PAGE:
With a connectivity of 50 million households across leading cable TV platforms such as Hathway Cable, In Cable, DEN Networks and leading DTH platforms such as Tata Sky, Dish TV and Airtel, History reaches out to over 40 million viewers across India since its launch.

Q. How is the factual entertainment genre performing in India? Where do you see it headed in 2012?

We believe that factual entertainment will emerge as one of the mainstays of the Indian television space and that the Indian market is ripe for alternative formats. That is one of the reasons for us to bring in History into this market. Factual entertainment is emerging as the new preferred choice across the world and the genre has the potential to become mainstream in India as well. We expect the overall per cent of the entire genre to be around 2-3 per cent from the existing 1 per cent.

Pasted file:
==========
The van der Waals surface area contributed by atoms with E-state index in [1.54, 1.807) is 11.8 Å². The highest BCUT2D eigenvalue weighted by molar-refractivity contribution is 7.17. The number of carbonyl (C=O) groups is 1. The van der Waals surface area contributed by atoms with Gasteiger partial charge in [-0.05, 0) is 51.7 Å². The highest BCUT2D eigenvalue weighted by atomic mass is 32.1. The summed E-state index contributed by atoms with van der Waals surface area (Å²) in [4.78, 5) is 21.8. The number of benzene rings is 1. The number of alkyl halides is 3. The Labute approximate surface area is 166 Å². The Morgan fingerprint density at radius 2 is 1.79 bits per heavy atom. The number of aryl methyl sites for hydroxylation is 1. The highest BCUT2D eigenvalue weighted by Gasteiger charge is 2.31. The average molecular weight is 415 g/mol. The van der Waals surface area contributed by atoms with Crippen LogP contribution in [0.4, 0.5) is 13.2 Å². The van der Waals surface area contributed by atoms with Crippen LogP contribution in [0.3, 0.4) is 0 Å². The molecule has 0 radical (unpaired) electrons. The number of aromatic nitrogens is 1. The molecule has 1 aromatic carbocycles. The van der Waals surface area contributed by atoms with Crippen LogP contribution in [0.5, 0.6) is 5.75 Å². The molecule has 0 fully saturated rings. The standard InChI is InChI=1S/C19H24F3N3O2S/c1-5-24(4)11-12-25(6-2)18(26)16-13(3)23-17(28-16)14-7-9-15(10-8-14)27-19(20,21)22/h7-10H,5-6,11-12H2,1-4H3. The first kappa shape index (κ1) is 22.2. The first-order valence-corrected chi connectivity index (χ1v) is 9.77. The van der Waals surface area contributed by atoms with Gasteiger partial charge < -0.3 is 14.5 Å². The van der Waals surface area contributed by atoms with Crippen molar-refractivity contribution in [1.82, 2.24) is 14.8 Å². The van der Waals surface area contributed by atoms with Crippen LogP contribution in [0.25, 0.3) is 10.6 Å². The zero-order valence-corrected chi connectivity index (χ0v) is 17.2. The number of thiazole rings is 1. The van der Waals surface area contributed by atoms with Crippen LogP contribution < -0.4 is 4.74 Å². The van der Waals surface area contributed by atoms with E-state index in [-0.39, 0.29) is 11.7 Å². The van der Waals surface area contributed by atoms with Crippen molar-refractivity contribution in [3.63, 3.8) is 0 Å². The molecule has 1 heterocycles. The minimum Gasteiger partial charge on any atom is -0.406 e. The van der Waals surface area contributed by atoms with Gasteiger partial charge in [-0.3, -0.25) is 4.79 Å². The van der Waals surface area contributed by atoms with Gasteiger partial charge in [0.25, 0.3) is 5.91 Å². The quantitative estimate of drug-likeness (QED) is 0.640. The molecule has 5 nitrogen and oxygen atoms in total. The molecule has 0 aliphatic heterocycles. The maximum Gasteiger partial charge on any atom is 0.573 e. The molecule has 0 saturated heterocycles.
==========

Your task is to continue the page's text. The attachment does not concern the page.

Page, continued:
Q. How is your content strategy shaping up? Going forward, what would be the focus areas for History's content?

We have a plethora of new shows lined up for December. We have special shows, which are one-offs, focusing on interesting concepts like ‘History Must Watch’, which includes shows like ‘Child Warrior’ that talks about in-depth journalistic report of the escalating international crisis of children who are recruited and used as soldiers in Sierra Leone, Liberia, Eastern Congo, Nepal and Columbia; ‘Ancient Ink’ – an insight into the world of tattoo making and how tattooing has changed over the centuries; ‘Scammed’ – which takes viewers inside long and complicated schemes and even the micro-cons that have plagued unsuspecting people for hundreds, even thousands of years; ‘The Real story of Christmas’ revealing interesting and unknown facts about this religious festival; and ‘South Korea – a nation to watch’. But probably the most promising one is the thoroughly enjoyable ‘Freddie Flintoff versus the World’ – where ex-cricketer Andrew Flintoff travels across the world meeting celebrity opponents, unraveling challenges and competing on extreme sport.